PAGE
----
Indeed, feeding grains to cattle is a proven strategy to reduce methane emissions. However, there are also implications of livestock eating human-consumable foods such as corn and barley. There are tradeoffs that occur in each part of the livestock supply chain that carry their own pros and cons. Yet, most (86%) of what livestock eat cannot be consumed by humans, including feeds such as food byproducts, grasses and hays that can be upcycled into human-consumable food. Not to mention if these feeds are not consumed by livestock, they will head to landfills, where they surely will be producing methane as they decompose in anaerobic conditions.

There are well-known opportunities for producers to reduce cattle methane by modifying the current diets of their herds, but these strategies aren’t enough to achieve the reductions in methane emissions that are needed to meet current climate goals. Not to mention that the majority of the world's cattle are not fed a controlled diet every day, which makes It challenging to use this as a management strategy.

Using Genetic Selection for Lower Methane Emissions

Selective breeding allows livestock breeders to select favorable traits that produce healthier, more productive animals. There is an entire field of animal science that focuses on the heritability of certain traits. In other words, how likely it is that traits will be passed from parents to offspring. Some traits are more heritable than others and can be easily predicted. However, some have a lower predictability; it’s more difficult to say whether or not they will be passed to the next generation.

A relatively new area of research shows cattle living on the same farm can produce different amounts of methane. This is the same as cows that eat identical amounts of feed but produce unequal quantities of milk. The explanation for these varying outcomes seems to lie in the genetic factors that influence cows’ traits.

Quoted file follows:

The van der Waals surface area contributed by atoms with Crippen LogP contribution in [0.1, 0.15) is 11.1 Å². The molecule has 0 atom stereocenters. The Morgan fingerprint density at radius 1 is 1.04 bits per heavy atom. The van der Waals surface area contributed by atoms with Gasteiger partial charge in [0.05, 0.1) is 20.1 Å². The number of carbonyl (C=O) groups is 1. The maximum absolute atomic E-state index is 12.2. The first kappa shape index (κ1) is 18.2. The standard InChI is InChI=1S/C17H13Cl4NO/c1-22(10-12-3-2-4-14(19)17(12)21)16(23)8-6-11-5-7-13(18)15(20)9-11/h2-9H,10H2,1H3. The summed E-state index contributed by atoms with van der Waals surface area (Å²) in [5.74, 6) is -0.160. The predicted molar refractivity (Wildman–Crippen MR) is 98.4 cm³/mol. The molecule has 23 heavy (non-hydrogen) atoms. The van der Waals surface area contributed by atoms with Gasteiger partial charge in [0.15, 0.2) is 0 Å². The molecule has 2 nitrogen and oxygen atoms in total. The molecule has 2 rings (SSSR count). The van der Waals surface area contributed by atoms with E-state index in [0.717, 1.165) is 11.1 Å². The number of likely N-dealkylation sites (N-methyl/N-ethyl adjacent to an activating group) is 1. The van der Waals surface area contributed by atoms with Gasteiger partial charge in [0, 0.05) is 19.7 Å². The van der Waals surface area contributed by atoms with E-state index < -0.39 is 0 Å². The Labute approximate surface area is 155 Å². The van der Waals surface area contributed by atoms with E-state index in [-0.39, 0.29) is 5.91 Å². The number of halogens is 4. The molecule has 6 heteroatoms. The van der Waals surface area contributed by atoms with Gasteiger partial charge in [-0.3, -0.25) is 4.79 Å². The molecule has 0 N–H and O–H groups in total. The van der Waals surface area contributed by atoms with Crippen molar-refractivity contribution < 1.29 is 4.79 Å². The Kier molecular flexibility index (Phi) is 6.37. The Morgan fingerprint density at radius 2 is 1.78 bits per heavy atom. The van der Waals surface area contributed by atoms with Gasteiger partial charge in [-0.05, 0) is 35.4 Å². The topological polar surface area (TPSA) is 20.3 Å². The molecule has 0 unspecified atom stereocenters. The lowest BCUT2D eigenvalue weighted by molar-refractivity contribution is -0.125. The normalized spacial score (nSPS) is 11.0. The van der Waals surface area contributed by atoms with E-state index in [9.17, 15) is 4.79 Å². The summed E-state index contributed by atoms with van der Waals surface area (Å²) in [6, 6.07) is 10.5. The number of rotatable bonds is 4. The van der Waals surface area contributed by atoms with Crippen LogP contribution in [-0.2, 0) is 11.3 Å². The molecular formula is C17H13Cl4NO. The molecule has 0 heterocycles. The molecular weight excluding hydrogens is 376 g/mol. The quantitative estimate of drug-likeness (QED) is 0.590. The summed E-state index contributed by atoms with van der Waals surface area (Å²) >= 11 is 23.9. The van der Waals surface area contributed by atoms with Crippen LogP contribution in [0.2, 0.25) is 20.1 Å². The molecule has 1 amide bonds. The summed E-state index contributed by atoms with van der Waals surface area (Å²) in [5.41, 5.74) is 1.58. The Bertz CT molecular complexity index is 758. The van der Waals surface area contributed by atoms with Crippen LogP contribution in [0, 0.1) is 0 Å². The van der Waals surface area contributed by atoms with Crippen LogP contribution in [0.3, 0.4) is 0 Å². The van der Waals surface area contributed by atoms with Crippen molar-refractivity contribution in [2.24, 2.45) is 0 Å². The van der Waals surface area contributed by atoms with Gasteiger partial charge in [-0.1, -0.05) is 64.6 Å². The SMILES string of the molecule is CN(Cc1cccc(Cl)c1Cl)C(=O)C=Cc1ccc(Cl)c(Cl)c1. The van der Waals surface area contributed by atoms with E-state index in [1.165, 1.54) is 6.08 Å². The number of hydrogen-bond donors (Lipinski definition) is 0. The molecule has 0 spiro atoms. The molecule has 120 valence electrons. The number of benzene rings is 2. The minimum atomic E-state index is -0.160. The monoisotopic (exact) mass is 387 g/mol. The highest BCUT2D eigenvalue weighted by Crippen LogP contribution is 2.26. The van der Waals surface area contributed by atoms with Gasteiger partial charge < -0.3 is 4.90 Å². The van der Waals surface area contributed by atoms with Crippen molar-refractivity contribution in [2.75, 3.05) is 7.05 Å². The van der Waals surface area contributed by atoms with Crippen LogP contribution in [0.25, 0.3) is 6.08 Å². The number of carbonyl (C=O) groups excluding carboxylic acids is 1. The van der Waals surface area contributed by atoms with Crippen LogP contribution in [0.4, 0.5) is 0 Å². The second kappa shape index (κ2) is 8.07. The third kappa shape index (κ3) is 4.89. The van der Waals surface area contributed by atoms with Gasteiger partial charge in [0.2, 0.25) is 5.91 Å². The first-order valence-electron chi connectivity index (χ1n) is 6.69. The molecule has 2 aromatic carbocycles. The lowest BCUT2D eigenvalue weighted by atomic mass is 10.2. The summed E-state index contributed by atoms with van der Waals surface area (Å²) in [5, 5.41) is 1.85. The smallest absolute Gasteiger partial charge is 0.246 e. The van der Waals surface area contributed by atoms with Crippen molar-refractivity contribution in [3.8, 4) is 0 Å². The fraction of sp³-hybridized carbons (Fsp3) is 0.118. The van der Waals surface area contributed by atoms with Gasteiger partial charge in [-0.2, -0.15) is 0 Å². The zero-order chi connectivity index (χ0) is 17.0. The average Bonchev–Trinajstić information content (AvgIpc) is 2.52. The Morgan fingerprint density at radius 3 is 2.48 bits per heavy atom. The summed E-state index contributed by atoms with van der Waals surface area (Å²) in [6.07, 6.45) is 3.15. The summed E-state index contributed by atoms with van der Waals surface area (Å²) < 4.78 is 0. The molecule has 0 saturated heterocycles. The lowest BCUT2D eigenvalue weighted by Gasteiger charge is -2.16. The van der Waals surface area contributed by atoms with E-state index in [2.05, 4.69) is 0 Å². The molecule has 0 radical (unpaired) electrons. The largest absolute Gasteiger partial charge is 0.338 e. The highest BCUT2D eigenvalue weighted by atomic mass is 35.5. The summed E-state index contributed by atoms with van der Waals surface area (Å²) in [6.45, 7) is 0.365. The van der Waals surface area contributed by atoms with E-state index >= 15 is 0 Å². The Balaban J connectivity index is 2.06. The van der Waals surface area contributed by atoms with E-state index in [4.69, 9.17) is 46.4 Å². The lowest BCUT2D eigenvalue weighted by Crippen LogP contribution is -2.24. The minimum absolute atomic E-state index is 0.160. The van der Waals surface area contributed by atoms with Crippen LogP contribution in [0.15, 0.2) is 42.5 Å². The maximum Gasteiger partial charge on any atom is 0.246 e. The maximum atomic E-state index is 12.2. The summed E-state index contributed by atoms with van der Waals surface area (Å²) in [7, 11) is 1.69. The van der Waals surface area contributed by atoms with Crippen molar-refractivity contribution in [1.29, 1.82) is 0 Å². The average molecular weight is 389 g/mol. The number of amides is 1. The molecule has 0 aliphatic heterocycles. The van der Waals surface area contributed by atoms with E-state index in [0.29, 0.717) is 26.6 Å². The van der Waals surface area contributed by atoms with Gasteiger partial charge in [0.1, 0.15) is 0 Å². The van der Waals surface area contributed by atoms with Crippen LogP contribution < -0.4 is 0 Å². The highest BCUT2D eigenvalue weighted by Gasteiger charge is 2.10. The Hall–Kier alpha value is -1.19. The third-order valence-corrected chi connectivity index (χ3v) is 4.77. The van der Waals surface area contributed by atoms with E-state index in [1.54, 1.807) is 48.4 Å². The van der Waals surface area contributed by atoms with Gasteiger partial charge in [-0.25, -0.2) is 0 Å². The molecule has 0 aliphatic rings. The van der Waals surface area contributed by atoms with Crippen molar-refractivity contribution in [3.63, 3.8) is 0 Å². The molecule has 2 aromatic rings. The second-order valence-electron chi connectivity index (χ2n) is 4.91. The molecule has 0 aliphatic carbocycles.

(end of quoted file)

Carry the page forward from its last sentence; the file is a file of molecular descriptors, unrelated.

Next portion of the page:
Research demonstrates that genes related to methane emissions have low to average heritability. Although we need to do more work in this area – for example, genetically testing 10s of thousands of offspring from bulls to see how accurately we can predict heritability of low-methane-emission traits – it may be possible to reduce methane emissions by breeding cows with bulls that produce lower-methane-producing offspring. It is likely that before the end of the decade, bulls, along with being tested for their transmissibility of milk production and animal health traits, will also have a known level of methane-emissions transmission.

A Small Amount of Feed Additives Can Dramatically Reduce Methane

Feed additives include everything that makes up a minor, non-nutritional portion of the diet (<1%), with profound impacts on animal health, production and well-being. Think of additives as spices in terms of the amount of them that are added to the diet. Eating them alone would be too powerful but adding them as a dash on top of the feed helps make the meal complete. Historically, feed additives have been used to promote gut health and help cattle improve digestion via the use of enzymes.